• FR-A-2403018, FR-A-2330311, and SEA-331611 each discloses a milking apparatus which comprises (a) a cluster comprising a clawpiece, at least one teat cup attached to the clawpiece and having an open end, and a milk tube extending between the clawpiece and the or each teat cup and (b) cluster suspension means attached to the or each teat cup for so suspending the cluster that the open end of the or each teat cup is directed in a generally upward or horizontal direction. However, none of the documents addresses the problems of cleaning set out above.
  • According to the present invention there is provided a milking apparatus which comprises (a) a cluster comprising a clawpiece at least one teat cup attached to the clawpiece and having an open end, and a milk tube extending between the clawpiece and the or each teat cup and (b) cluster suspension means attached to the or each teat cup for so suspending the cluster that the open end of the or each teat cup is directed in a generally upward to horizontal direction; characterized in that (c) the cluster is so suspended that the or each milk tube is open to allow liquid to pass therealong; and (d) a cleansing arrangement is provided which includes means for introducing sanitising fluid into the or each teat cup.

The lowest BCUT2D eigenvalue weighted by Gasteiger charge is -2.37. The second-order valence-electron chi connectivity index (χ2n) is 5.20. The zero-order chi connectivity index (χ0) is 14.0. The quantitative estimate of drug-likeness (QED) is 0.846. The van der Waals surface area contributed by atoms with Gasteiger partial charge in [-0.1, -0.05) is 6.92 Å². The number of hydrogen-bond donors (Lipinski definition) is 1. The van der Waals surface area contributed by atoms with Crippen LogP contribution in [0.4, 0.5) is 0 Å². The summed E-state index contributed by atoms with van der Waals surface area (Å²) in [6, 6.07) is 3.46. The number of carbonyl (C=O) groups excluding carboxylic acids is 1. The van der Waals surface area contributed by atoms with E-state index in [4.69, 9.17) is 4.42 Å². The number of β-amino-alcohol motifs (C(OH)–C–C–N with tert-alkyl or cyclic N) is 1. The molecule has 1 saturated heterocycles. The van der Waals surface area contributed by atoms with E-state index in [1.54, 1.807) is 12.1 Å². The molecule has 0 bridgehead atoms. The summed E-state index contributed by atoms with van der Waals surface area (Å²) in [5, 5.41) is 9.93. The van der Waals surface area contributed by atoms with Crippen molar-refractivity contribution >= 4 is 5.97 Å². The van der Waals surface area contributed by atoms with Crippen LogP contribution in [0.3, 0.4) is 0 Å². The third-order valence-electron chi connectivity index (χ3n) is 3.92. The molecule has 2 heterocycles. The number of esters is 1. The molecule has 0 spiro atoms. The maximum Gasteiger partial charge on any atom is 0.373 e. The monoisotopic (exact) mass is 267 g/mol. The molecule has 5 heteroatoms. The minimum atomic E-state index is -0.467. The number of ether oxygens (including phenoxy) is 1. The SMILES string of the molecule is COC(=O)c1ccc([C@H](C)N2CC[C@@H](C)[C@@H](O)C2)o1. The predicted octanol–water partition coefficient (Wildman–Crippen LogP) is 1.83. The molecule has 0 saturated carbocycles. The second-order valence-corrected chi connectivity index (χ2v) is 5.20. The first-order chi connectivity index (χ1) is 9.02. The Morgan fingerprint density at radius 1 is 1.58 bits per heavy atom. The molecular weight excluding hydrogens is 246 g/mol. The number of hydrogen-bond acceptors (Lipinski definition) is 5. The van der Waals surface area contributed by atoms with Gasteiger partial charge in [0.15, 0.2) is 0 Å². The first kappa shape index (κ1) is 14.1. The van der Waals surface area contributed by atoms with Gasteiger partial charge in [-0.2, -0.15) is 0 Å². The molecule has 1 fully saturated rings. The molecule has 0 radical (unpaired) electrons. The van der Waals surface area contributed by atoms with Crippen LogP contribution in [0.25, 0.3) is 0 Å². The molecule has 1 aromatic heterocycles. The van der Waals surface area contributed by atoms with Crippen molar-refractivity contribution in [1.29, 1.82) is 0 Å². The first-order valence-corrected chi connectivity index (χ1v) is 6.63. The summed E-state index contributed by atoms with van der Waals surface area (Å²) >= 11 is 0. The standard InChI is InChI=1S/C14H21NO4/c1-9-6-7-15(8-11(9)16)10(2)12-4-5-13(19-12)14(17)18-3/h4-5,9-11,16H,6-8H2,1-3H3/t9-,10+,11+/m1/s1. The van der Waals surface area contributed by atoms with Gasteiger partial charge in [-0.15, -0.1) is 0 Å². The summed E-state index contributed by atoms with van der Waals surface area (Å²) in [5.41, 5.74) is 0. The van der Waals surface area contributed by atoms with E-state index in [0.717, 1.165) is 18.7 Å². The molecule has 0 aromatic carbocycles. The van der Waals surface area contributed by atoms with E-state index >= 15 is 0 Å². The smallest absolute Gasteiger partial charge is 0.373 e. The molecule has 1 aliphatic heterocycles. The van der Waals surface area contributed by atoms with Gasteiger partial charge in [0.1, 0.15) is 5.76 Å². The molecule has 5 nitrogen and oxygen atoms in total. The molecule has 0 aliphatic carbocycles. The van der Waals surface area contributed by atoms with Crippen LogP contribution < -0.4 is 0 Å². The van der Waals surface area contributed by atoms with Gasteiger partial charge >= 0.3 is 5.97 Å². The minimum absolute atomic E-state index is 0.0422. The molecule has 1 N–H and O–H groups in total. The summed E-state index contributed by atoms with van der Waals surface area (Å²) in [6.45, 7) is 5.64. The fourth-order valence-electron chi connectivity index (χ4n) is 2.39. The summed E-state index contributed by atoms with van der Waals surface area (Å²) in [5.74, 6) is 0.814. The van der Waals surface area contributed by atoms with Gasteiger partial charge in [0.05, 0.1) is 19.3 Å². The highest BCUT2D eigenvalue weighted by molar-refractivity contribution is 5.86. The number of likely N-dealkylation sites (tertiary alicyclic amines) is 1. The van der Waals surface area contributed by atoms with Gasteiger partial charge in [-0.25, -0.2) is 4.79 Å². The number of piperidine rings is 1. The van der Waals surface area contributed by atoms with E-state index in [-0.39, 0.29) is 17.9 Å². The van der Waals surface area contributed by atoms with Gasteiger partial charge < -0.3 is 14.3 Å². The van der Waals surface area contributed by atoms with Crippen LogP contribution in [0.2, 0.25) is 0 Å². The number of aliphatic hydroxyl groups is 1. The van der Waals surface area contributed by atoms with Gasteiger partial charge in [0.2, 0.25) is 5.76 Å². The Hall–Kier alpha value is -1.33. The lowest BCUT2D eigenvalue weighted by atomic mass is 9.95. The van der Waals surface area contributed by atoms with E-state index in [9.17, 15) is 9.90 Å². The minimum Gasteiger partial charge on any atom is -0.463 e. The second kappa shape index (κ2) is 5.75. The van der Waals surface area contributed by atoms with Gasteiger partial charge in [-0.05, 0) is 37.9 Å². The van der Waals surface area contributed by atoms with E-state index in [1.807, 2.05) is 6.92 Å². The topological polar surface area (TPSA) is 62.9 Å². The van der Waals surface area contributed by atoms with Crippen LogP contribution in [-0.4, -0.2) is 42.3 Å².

• In the accompanying drawings:
    • Figure 1, as mentioned above, shows in diagrammatic form a known milking machine custer;
    • Figure 2 shows in diagrammatic form a milking machine cluster, forming part of an apparatus according to the invention;
    • Figure 3 shows a detail of cluster of Figure 2;
    • Figures 4a and 4b, as mentioned above, show a detail of the milking machine cluster of Figure 1 on an enlarged scale, Figure 4a showing the cluster in the position of use in milking and Figure 4b showing the cluster when not in use in milking; and
    • Figure 5 shows an embodiment of the sanitising arrangement used in the present invention.
  • In the embodiment of the invention shown in Figure 2, each teat cup is provided with a ring 11 which is positioned on the exterior surface of the cup at a point near the end thereof connected to the vacuum and milk lines. The rings 11 are connected in pairs to a hook at the lower end of the line 8. This is achieved by a pair of connectors 12, one of which is shown diagrammatically in more detail in Figure 3. It must be emphasised, however, that many alternative methods of connection could be used, and, for example, each teat cup could be provided with its own connector 12.
  • The position of the rings 11 on the teat cups 2 is chosen to be near enough to the open end thereof so that the teat cups do not hang downwardly when suspended. Preferably, the teat cups should all be directed in a generally upward direction, though in practice it is acceptable if the teat cups are directed generally horizontally. At the same time, however, care should be taken to ensure that the position of the rings 11 is not so near to the open ends of the teat cups that the teat cups are held together too rigidly by the tension forces existing in the connectors 12. If this were to be the case it would be difficult for an operator to position the teat cups on the teats of the animal being milked.